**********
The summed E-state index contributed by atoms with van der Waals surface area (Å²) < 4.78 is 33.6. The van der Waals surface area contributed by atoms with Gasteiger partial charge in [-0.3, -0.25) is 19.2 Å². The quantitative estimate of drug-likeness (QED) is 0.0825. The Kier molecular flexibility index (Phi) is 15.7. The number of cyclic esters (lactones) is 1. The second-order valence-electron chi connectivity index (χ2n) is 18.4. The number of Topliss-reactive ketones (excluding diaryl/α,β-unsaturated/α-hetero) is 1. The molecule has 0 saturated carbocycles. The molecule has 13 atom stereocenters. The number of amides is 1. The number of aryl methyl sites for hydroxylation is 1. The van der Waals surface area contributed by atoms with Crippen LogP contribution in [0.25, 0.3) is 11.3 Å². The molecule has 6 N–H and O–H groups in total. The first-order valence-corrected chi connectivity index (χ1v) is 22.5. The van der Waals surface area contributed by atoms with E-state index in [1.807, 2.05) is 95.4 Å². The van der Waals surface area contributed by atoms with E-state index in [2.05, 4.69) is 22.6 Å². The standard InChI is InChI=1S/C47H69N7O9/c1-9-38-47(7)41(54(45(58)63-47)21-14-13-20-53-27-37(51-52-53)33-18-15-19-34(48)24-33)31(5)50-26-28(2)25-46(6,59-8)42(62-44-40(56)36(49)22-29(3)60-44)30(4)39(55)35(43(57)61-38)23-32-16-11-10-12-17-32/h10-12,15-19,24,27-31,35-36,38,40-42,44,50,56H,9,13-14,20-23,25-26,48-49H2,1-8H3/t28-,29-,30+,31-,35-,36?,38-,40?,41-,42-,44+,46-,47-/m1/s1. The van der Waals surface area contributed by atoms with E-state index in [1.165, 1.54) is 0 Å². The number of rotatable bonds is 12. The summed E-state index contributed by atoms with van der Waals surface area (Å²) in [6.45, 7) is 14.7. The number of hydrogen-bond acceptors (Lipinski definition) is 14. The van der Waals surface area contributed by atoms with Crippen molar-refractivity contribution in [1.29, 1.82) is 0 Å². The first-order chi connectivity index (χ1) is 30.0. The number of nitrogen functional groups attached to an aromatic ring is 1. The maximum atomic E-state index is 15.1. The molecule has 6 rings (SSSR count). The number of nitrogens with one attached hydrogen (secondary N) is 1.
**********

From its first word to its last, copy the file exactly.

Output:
The summed E-state index contributed by atoms with van der Waals surface area (Å²) < 4.78 is 33.6. The van der Waals surface area contributed by atoms with Gasteiger partial charge in [-0.3, -0.25) is 19.2 Å². The quantitative estimate of drug-likeness (QED) is 0.0825. The Kier molecular flexibility index (Phi) is 15.7. The number of cyclic esters (lactones) is 1. The second-order valence-electron chi connectivity index (χ2n) is 18.4. The number of Topliss-reactive ketones (excluding diaryl/α,β-unsaturated/α-hetero) is 1. The molecule has 0 saturated carbocycles. The molecule has 13 atom stereocenters. The number of amides is 1. The number of aryl methyl sites for hydroxylation is 1. The van der Waals surface area contributed by atoms with Crippen LogP contribution in [0.25, 0.3) is 11.3 Å². The molecule has 6 N–H and O–H groups in total. The first-order valence-corrected chi connectivity index (χ1v) is 22.5. The van der Waals surface area contributed by atoms with E-state index in [1.807, 2.05) is 95.4 Å². The van der Waals surface area contributed by atoms with E-state index in [2.05, 4.69) is 22.6 Å². The standard InChI is InChI=1S/C47H69N7O9/c1-9-38-47(7)41(54(45(58)63-47)21-14-13-20-53-27-37(51-52-53)33-18-15-19-34(48)24-33)31(5)50-26-28(2)25-46(6,59-8)42(62-44-40(56)36(49)22-29(3)60-44)30(4)39(55)35(43(57)61-38)23-32-16-11-10-12-17-32/h10-12,15-19,24,27-31,35-36,38,40-42,44,50,56H,9,13-14,20-23,25-26,48-49H2,1-8H3/t28-,29-,30+,31-,35-,36?,38-,40?,41-,42-,44+,46-,47-/m1/s1. The van der Waals surface area contributed by atoms with E-state index in [1.165, 1.54) is 0 Å². The number of rotatable bonds is 12. The summed E-state index contributed by atoms with van der Waals surface area (Å²) in [6.45, 7) is 14.7. The number of hydrogen-bond acceptors (Lipinski definition) is 14. The van der Waals surface area contributed by atoms with Crippen molar-refractivity contribution in [1.29, 1.82) is 0 Å². The first-order chi connectivity index (χ1) is 30.0. The number of nitrogen functional groups attached to an aromatic ring is 1. The maximum atomic E-state index is 15.1. The molecule has 6 rings (SSSR count). The number of nitrogens with one attached hydrogen (secondary N) is 1.